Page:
Riyad A. Shahjahan
Dear academic dads,
Seven years ago, at the beginning of my academic career, my partner, Kimine, and I had dinner with a Japanese distinguished scholar in Vancouver. Given the presence of our 3-year-old son at the table, our colleague shared a personal story about his son and expressed his biggest regret in his life. While he had worked hard as an academic pursuing grants and chairing his department, he hardly spent time with his son. With a grim look, the scholar shared how his son in his 20s at the time of our conversation hardly talked to him. He added, if he could go back in time, he would have chosen to have quality time with his son. He advised us both to be “more present” with our child.
This profound advice has stayed with me throughout my academic career. As a male faculty of color, I constantly reflect on my own fatherhood. Based on these reflections, I have 5 recommendations for you, whether you are at a doctoral stage, or tenure-track stage, or tenured, which I hope also serve as reminders to myself as a father in progress:
1. Re-evaluate what you mean by “success”
Do my time commitments reflect the success including my life as a father? Whose definition of success am I working with? Years before and when I got a tenure-track position, the goal of securing a job or getting tenure engrossed me and almost colonized my life. During those years, many other goals were left out, including the ones that brought me the most joy in my life (i.e. the smiles and times I spent with my kids). A question, posed by Harris (2008), that helps me stay grounded is: when I turn 90 and ponder success in my life, what joyous memories would I reflect upon?
We often look to “provide” basic needs for their future, forgetting the present. I recommend not waiting to create memories with children in the future–but NOW. A Nobel Prize winning author Kenzaburō Ōe, when asked what he was most proud of in his distinguished career, answered that for the past 40 years he has been tucking his mentally-disabled son into bed every night whenever he is in Japan. He reminded me that our proudest moments or achievements as academic parents do not stem from external accolades, or material rewards, or in our children’s achievements, but lie in the less visible, quiet, and ordinary moments of daily life.
2. Be present because it’s a present
When you are with kids, be present, which is easy to say, but difficult to uphold. In my earlier years as a doctoral student, postdoc, and in the tenure-track, I was physically present with my kids, but spiritually and mentally absent. Having a laptop in front of me, while with them, didn’t help. Mindfulness has helped me tremendously in this regard. Beyond letting go of screen time (i.e. laptops, iPads, smartphones etc), I find that being curious about what kids are doing at the moment allows me to stay present with them. The following tip from mindful parenting resources resonated with me: If you go on a trip with kids, let go of the screens because you would still invite work with you.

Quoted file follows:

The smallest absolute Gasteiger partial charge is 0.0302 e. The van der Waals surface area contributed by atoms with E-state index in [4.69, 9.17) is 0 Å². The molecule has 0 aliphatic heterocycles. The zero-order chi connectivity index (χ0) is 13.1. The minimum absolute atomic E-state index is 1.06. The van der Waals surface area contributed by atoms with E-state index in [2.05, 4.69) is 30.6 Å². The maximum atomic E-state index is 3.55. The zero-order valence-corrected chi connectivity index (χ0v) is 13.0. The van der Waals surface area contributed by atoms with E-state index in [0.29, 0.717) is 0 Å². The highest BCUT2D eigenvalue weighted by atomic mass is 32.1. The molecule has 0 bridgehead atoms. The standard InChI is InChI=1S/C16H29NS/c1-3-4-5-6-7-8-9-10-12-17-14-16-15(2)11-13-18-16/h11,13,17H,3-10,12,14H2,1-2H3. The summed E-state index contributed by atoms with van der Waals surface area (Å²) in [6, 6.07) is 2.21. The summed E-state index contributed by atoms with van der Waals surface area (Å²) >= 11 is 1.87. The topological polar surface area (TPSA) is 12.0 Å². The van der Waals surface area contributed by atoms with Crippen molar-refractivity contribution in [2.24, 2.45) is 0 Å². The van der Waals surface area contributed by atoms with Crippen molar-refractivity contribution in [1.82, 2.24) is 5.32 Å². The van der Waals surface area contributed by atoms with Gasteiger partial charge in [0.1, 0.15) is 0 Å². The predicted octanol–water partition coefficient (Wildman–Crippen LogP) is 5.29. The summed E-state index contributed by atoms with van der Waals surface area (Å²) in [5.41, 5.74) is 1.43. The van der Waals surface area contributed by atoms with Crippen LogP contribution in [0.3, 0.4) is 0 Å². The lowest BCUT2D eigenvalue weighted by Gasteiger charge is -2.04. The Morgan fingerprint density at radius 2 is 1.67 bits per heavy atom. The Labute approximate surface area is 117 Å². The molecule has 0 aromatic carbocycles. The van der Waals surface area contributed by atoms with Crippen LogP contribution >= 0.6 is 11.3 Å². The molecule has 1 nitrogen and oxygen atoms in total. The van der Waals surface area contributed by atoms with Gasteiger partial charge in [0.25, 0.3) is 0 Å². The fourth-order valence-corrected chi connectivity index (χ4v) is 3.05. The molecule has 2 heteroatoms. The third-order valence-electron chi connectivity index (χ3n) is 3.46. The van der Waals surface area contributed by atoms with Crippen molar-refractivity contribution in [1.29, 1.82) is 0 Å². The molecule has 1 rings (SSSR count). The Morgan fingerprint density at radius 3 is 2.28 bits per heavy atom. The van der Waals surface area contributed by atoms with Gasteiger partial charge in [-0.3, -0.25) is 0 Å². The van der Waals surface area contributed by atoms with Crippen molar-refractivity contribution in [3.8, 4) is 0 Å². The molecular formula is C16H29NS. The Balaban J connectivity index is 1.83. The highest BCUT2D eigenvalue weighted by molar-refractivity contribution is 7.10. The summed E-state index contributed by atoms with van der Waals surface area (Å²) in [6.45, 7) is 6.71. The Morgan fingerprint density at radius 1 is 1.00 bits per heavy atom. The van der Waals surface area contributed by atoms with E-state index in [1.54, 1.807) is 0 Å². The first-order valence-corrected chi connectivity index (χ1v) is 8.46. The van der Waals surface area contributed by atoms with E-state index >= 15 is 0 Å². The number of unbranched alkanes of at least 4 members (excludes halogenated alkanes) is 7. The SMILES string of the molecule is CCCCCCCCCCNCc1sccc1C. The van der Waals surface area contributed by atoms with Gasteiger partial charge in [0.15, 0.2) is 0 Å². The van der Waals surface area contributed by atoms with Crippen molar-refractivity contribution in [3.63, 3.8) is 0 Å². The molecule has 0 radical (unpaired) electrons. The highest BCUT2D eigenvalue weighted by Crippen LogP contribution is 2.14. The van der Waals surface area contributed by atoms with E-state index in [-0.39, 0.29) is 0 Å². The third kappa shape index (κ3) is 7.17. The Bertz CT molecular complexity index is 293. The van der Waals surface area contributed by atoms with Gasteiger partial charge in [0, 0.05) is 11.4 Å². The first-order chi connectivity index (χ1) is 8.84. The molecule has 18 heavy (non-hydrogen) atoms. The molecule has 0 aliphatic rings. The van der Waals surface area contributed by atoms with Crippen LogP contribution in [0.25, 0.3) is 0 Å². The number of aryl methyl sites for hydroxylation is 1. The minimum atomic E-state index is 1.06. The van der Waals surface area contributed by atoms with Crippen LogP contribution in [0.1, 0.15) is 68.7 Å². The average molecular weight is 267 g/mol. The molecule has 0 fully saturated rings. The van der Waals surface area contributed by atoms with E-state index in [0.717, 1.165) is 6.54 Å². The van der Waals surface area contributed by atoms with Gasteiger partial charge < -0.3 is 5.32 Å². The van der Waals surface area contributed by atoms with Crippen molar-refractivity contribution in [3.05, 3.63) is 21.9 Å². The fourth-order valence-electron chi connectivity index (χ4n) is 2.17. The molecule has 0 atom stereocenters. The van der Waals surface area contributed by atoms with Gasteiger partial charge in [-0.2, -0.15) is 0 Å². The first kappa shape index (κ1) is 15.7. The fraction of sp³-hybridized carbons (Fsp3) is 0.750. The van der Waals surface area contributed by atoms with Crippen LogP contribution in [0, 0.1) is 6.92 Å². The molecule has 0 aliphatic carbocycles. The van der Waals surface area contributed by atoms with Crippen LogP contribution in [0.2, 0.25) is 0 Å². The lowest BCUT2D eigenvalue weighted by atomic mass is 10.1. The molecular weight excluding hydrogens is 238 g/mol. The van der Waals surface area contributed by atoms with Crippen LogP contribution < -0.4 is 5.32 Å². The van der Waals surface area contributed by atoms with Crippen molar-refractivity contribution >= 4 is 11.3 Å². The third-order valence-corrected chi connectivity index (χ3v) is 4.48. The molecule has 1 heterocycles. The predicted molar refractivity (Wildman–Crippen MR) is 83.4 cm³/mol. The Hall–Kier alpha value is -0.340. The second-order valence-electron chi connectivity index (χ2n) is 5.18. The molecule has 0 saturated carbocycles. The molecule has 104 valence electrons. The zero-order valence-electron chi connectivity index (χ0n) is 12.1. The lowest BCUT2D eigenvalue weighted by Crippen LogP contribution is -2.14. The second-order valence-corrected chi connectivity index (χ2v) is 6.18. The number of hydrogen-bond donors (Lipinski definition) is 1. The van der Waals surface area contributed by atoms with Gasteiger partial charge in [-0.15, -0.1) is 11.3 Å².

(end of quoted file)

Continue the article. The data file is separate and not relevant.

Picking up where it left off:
3. Let go of patriarchal shame
I need to remind myself that it’s o.k. to be vulnerable. Many of us as cis-gendered men have been socialized by genderism and hetreosexist/patriarchal norms to be always in control and never show weaknesses. Narratives of cis-gender masculinity are not only patriarchal but also colonial. We’ve been socialized to keep feelings to ourselves and to display strength. But it also kills us! Being vulnerable also helps us let go of dominant masculine traits that cage the fathers who also have emotions and are work in progress!
4. Remember and use your unearned cis-gendered male privileges
As cis-gendered heterosexual able-bodied men, we are privileged by the structures of the academy and society. With our unearned privileges, we are also responsible for parenting at the center of our academic life. How can we use our male privileges to subvert gender norms/roles in the academy and for our kids? How can we use our privileges to serve others with their parenting priorities?
As Perry (2014) puts it: “Fathers, too, need to advocate for paid parental leave, child-care assistance, flexible tenure clocks, and a culture that accepts the notion of male caregiving as normal. And they need to advocate loudly, using their privileged position as a lever to move the structures of our profession and lead the way in the broader culture.” We need to celebrate parenting successes and see visible parenting as not a crutch or a mixed priority list but an act of courage!
5. Take care of yourself and be grateful
We also need to take care of ourselves, as wellness not only impacts our work but also our role as a father. I find taking time off by myself without guilt helps me stay present when I come back to my bundles of joy. Every minute we spend with our children is a miracle. Let’s not forget the process through which we went to have these miracles in our lives. We are simply encounters in the paths that our children take in their own journeys.
When my son was little, he would always say that he adored his mom so much, and me “so little.” After practicing the principles above, I am proud to share that today my son says he adores both his mom and me equally. I feel honored to continue the fatherhood journey.
Other related articles as resources
An academic working dad in The Chronicle of Higher Education
‘Faculty fathers’ in Inside Higher Ed
Photo credit to Pixabay